The smaller numbers of those aged under 3, at the base of the pyramid, reflect the decline in the number of births year-on-year since mid-2012. Nevertheless, the number of 0- to 4-year-olds in mid-2015 is higher than this age group in mid-2005 by 585,200 (up 17.0%). The number of children aged 5 to 16 is 40,100 fewer (down 0.4%) than in mid-2005 – a result of the lower births around the turn of the century.

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6. How has the population changed across the regions in England and Wales?

Population growth in the year to mid-2015 was greatest in southern and eastern England. London had the highest population growth, increasing by 1.58%.

The lowest regional population increases in the year were seen in North East of England and Wales, both growing by 0.23%. No region of England or Wales experienced a population decrease.

London had the largest natural change of all regions with 78,400 more births than deaths, and the North East of England the smallest, with 100 more deaths than births. A similar number of births and deaths resulted in no natural change to the population of Wales. All regions experienced an increase in the number of deaths in the year to mid-2015, and for the first time since mid-2005 the number of deaths exceeded the number of births in one of the regions of England (North East).

London was the destination of 38% of international migrants arriving in England and Wales, contributing to it having the highest net international migration of all regions at 133,900 – up by 26,500 from last year. Wales had the lowest net international migration with 5,900 more people arriving to stay from abroad than emigrating.

On balance, the South West of England received more people from other parts of the UK than any other region, leading to a 29,600 population increase; and London continued its pattern of having the greatest outflow of people to other parts of the UK of any region, with a net loss of 77,500 people. More people of every age left London for other parts of the UK than arrived, except for people aged 21-28, more of whom arrived in London from other parts of the UK than left.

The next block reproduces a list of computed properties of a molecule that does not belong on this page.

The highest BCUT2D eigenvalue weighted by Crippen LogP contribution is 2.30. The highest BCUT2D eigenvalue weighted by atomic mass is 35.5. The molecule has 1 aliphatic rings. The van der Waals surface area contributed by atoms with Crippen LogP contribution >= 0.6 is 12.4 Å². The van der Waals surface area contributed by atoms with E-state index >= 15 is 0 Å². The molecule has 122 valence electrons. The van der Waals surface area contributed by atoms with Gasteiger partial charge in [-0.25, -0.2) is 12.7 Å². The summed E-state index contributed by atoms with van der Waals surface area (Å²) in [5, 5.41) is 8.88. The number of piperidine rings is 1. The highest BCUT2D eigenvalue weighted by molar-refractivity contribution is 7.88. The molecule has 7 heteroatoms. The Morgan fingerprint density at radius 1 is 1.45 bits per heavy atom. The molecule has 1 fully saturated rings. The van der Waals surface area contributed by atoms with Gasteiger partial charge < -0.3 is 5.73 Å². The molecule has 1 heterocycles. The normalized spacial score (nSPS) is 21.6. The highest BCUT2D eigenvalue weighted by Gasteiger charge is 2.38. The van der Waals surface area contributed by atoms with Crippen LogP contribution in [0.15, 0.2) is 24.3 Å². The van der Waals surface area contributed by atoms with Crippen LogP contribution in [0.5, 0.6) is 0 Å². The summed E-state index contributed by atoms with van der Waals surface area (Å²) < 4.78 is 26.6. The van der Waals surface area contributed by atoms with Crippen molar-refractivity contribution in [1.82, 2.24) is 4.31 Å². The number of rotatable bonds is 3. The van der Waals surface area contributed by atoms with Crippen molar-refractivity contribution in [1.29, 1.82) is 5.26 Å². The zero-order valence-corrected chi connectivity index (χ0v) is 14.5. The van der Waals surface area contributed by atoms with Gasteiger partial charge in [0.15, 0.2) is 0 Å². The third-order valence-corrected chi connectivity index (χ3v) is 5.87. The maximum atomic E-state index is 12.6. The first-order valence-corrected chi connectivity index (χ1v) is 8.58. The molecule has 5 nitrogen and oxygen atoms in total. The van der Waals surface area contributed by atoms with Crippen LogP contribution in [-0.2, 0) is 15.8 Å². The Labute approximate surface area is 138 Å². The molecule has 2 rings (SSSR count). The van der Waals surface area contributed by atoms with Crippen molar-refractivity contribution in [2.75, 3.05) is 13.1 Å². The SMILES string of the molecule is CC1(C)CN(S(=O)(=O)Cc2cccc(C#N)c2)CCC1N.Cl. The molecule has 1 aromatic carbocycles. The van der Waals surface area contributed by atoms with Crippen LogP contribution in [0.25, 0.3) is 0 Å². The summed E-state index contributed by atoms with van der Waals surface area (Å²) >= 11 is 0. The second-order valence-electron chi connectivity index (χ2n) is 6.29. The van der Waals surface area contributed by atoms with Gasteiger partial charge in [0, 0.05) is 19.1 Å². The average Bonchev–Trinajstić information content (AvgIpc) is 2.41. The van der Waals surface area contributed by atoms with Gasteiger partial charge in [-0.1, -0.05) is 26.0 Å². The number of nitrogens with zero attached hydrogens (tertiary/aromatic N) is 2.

Population estimates at local level are available in the datasets accompanying this release.

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7. How does the UK population compare with other countries in Europe?

UK Perspectives 2016: The UK in a European context presents interactive charts illustrating how the UK population compares with the other 27 member states of the European Union (EU).

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8. What has changed within this publication?

Improvements have been made to this bulletin and its contents, to provide a more concise summary of the main statistics.

We welcome your comments on the usefulness and presentation of the population estimates in this release.

Please contact the population estimates team using the email address pop.info@ons.gov.uk

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11. Quality and Methodology

  1. The Annual Mid-Year Estimates Quality and Methodology document contains important information on:

    • the strengths and limitations of the data
    • the quality of the output: including the accuracy of the data, how it compares with related data
    • uses and users
    • how the output was created
  2. Mid-year population estimates relate to the usually resident population. They account for long-term international migrants but not for short-term. This approach is consistent with the standard UN definition for population estimates which is based upon the concept of usual residence and includes people who reside, or intend to reside, in the country for at least twelve months, whatever their nationality.

  3. Mid-year population estimates are compiled to provide information about the size of the population, and how it changes over time. This information is used for planning services, managing the economy and in the calculation of rates where a population denominator is required, such as social and economic indicators. You can find out more about uses and users in the Quality and Methodology Information (QMI).

  4. Net international migration estimates quoted in this report include net flows of asylum seekers where applicable. Other changes include moves of armed forces personnel at home and overseas.

  5. Methods guides which detail the data sources and methodology used to produce the mid-year population estimates are available for the UK countries:

  6. Revisions policies for population statistics includes the mid-year estimates. It explains how revisions to statistics are categorised and implemented by ONS, including revisions following a census.

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Manylion cyswllt ar gyfer y Bwletin ystadegol

Emily Shrosbree
Ffôn: +44 (0)1329 444661